Get my horse to accept my dog! - The Horse Forum
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post #1 of 16 Old 11-16-2013, 07:19 PM Thread Starter
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Get my horse to accept my dog!

So we have two dogs and two horses.

My beautiful mustang mare Sahale still isn't trustable on the same side of the fence with our big dog Kuruk. I have let them interact through the fence for months, and also with the horses tied/ dog on a leash. Both our horses are fine with Jade our little heeler/border mix, and our filly Koosah is friendly and trustable loose around both dogs, but my mare Sahale just doesn't like Kuruk. He is happy and animated, but doesn't bark or chase or do anything to warrant Sahale's hate. Although the horse rescue told us Sahale was bit by a dog in a previous home, she was fine loose with the few dogs that lived at the rescue. When Kuruk comes up to her she pins her ears, head tosses, snakes after him, and sometimes tries to reach him to bite.

Starting next spring when our filly is old enough to ride we are going to trail ride and camp with both dogs (off leash) while we are riding both horses, but I need to trust Sahale won't stomp my baby boy first. Any advise would be appreciated!!!! Thanks!
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Last edited by MckenzieFalls; 11-16-2013 at 07:23 PM.
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post #2 of 16 Old 11-16-2013, 07:27 PM
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Leave the one dog home if you don't want him stomped. Your mare doesn't like him, and you can't train her to accept him. You may be able to control her under saddle, but when she and the dogs are loose all bets are off.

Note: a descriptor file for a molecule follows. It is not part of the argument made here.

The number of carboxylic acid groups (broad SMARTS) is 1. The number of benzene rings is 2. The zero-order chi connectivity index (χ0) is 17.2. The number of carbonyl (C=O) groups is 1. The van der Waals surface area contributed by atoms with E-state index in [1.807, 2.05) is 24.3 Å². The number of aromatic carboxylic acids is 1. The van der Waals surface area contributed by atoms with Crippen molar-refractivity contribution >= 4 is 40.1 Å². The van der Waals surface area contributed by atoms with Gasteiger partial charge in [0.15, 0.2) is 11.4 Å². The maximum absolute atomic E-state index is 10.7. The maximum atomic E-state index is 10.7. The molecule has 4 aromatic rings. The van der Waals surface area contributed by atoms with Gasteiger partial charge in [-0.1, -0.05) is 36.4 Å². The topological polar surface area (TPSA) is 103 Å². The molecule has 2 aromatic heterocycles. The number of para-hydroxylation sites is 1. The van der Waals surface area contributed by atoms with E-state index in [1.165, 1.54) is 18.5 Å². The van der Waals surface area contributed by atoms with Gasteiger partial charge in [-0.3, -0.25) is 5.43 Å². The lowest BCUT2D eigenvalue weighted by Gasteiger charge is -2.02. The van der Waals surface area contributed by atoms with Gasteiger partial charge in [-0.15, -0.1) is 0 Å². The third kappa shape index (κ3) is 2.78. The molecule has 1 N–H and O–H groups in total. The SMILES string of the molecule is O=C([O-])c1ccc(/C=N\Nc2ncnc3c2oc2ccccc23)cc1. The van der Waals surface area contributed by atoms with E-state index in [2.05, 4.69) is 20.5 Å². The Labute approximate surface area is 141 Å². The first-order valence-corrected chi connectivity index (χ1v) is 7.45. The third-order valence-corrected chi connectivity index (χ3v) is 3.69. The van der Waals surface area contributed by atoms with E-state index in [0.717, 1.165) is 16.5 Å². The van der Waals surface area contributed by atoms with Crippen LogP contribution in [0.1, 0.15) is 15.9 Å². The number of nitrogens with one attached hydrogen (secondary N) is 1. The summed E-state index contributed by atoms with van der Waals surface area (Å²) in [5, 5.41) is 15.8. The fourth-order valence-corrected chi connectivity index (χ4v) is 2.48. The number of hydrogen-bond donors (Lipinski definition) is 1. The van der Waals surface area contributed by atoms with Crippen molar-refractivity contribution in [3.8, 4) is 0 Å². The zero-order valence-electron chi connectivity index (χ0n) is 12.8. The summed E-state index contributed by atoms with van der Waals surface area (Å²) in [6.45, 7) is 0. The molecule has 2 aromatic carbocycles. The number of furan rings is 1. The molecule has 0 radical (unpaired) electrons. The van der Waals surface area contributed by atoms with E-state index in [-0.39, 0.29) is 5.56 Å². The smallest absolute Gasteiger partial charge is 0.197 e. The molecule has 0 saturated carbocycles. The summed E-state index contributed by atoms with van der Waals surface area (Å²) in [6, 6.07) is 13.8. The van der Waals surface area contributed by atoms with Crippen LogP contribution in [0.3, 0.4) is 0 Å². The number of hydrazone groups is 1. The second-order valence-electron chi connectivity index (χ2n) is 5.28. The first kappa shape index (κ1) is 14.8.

If you don't think you can control her and/or keep the dog away from her, leave the dog home.homeowners
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post #3 of 16 Old 11-20-2013, 01:38 PM Thread Starter
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I would leave my dog home as it is, but I do believe you CAN work with a horse to teach it the pup is not something to be leery of... I mean if your horse pinned its ears at kids you would obviously teach it that's bad, and help it learn loud little kids are not a threat, while ensuring the kid is safe. It's no different with a dog. Besides, she gets along with my other dog, and with Ruk she isn't always mean, sometimes they sniff noses and she keeps her ears pricked, often she ignores him, is just when she is being sassy that she acts aggressive to I have hope for the two of them! I mean if I did let them loose I bet it would be fine (she was fine with the dogs wandering around the pastures at the rescue, I just want to be more careful with my dog) Thanks
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post #4 of 16 Old 11-20-2013, 02:15 PM
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Perhaps he reminds her of the dog who bit her. Something about his appearance, demeanor or attitude makes her not like him and you probably won't be able to change that. You should be able to teach her to behave and do what you say when you are riding, which would include not stomping the dog. I would also work on training the dog to stay away from the horse.
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post #5 of 16 Old 11-20-2013, 02:16 PM
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I don't blame the horse! If you look in the picture you posted the GSD is being threatening with his stance. Ears back, tail raised over his back, he doesn't have to bark or run after the horses for them to conceive a threat.
Some horses just do not like dogs. I have had a few, they all learned that if when out Fox Hunting, that if hounds came around them they had better never even think about lifting a leg'

I have never stopped my dogs from intermingling with the horses, if they get chased out the field then they learn to run! They soon know the horse that will go after them and keep a wary eye on it.